Since salvation is a gift from God there is no room for human pride. It is not of works lest anyone should boast (9). Both the work of salvation and the results of salvation are God’s work alone, not ours.
Our transformation to spiritual life is a monument to God’s grace in our future resurrection, in our past salvation, and thirdly…
It’s A Monument To God’s Grace In Our Present Condition.
We are his workmanship created in Christ Jesus for good works, which God prepared beforehand that we should walk in them (10). We are God’s re-creative workmanship in Christ Jesus. “If any man be in Christ, he is a new creation. Old things have passed away, all things are made new” (2 Cor 5:17). Just as our persons are God’s work, so also are our good works - not works for salvation but because of salvation. We are saved for good works and not by or because them. Good works are the fruit of salvation, not the root.
So, the result of salvation is that those who once lived for self (1-3) now live for God. Those who once “walked according to this world” now walk in good works (10b). There is more to salvation than just the forgiveness of sins. Once you’re saved, you’re called to a life of faith shown in good works. 5 In the end result, it isn’t only what we confess that proves the reality of our Christianity, it’s what we do. We have been transformed in thought, word and deed.
Is that what characterizes your life? Has your life changed? Is there a difference in how you think, speak, and act? The Bible tells us that unless there is a change, you have no right to think that you’re a Christian.
Christians are those who have been spiritually transformed, those who have been transformed from spiritual deadness to spiritual life, those to whom God shows his grace by offering them mercy, those who by faith receive God’s gracious offer through the work of Christ alone.
Christians are those whom God has made alive in Christ, raised and seated in heavenly places to participate in Christ’s victory over Satan, death, and hell.
Christians are new creations of God’s workmanship, those who display the work of God in their lives through good works which glorify God.
This is our united transformation in Christ. We have all been brought into the same spiritual blessings in Christ (ch. 1) and we have all experienced the same spiritual transformation in Christ (ch. 2). All because God, solely by his grace, intervened in our lives. This is cause for worship both here and in eternity. This is why we must prostrate ourselves at his feet.
When was the last time you thanked God for his mercy to you? How often does it touch your heart what God has done for you? Has your life been transformed by the power of God in Christ? Have you been raised from spiritual deadness to spiritual life? Do you know the grace of God in your life as expressed in his mercy toward you? If not, will you respond now?
John Newton was trained by his father for a life in the Royal Navy. But Newton mocked authority and ran with the wrong crowd. He went to Africa in his early twenties and made his living on the “Greyhound,” a slave ship that crossed the Atlantic. Newton poked fun at religion and made jokes about it. One day the “Greyhound” ran into a huge storm. Newton awoke to find his cabin filled with water. After working the pumps all night, he finally threw himself on the deck and pleaded: “If this will not do, then Lord have mercy on us all.”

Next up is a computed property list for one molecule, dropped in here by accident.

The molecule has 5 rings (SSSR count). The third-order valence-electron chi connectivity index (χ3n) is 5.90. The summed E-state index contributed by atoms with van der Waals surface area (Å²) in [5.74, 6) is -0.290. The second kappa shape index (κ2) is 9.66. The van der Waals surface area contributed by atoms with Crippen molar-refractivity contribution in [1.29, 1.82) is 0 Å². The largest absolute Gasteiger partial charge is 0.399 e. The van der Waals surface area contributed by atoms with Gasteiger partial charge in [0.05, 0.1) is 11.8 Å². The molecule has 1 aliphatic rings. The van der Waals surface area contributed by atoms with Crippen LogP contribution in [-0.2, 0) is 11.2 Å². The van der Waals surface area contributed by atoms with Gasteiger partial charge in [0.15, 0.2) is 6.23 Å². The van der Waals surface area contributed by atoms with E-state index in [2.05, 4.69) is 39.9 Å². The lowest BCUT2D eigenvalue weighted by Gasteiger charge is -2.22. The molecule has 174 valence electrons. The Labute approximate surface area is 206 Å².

Newton received mercy, together with the Greyhound and its crew. Later, he wrote “Amazing Grace” and other hymns. At the end of his life he said: “My memory is almost gone but I remember two things: I am a great sinner, and Jesus is a great Saviour.” That’s the language of one who has been transformed by the grace of God.
1 Tom Olson, Now, quoted in “The Speakers Sourcebook II,” ed. Eleanor Doan (Grand Rapids: Zondervan Publishing House, 1988), 256.
2 Ephesians expresses our dead condition as a result of sin, not, as in Romans, as a result of our identification with Christ in baptism. Nevertheless our experience of being dead in sins, being made alive in Christ, and being raised from that spiritual death parallels Romans 6:1-11, Col. 2:11-13, Col. 3:1-4.
3 Contrast with Matt. 19:28; Lk. 22:30; 1 Cor. 15:51-54; 1 Thess. 4:17; 2 Tim. 2:12; Rev. 3:21; 20:4; 22:5.
4 Source unknown
5 See James 1:22; 2:14-26; 1 Tim. 6:18; Tit. 2:7; 1 Pet. 2:12
Related Topics: Ecclesiology (The Church)
5. Our United Relationship In Christ, Pt. 1: “The Mystery Of The One Body Accomplished” (Eph. 2:11-22)Related Media
“You who were once aliens…are now fellow-citizens…”
Believers share not only united blessings in Christ (1:3-14), and a united transformation in Christ (2:1-10), but also a united relationship in Christ (2:11-22). Our united blessings in Christ have the same roots – the same root of election and the same root of redemption – and we all anticipate the same inheritance based on the same confidence in Christ ensured by the same Holy Spirit, all for the glory of God alone. In Christ also we have experienced a united transformation. God in his mercy and grace has transformed our condition, making us alive in Christ, and he has transformed our position, raising us up with Christ.
But how can such people who were so different, even alienated, live together in harmony? How can our national and religious differences be set aside? How can we be united as one body? That’s the subject of this passage – how people who were formerly enemies of each other (Jews and Gentiles) and of God are brought together in one body to form the church, God's dwelling place on earth. This passage makes clear that through God’s workmanship in Christ Jesus, he has taken very different people and formed us into one new entity, one household, the church. All distinctions between us have been broken down such that…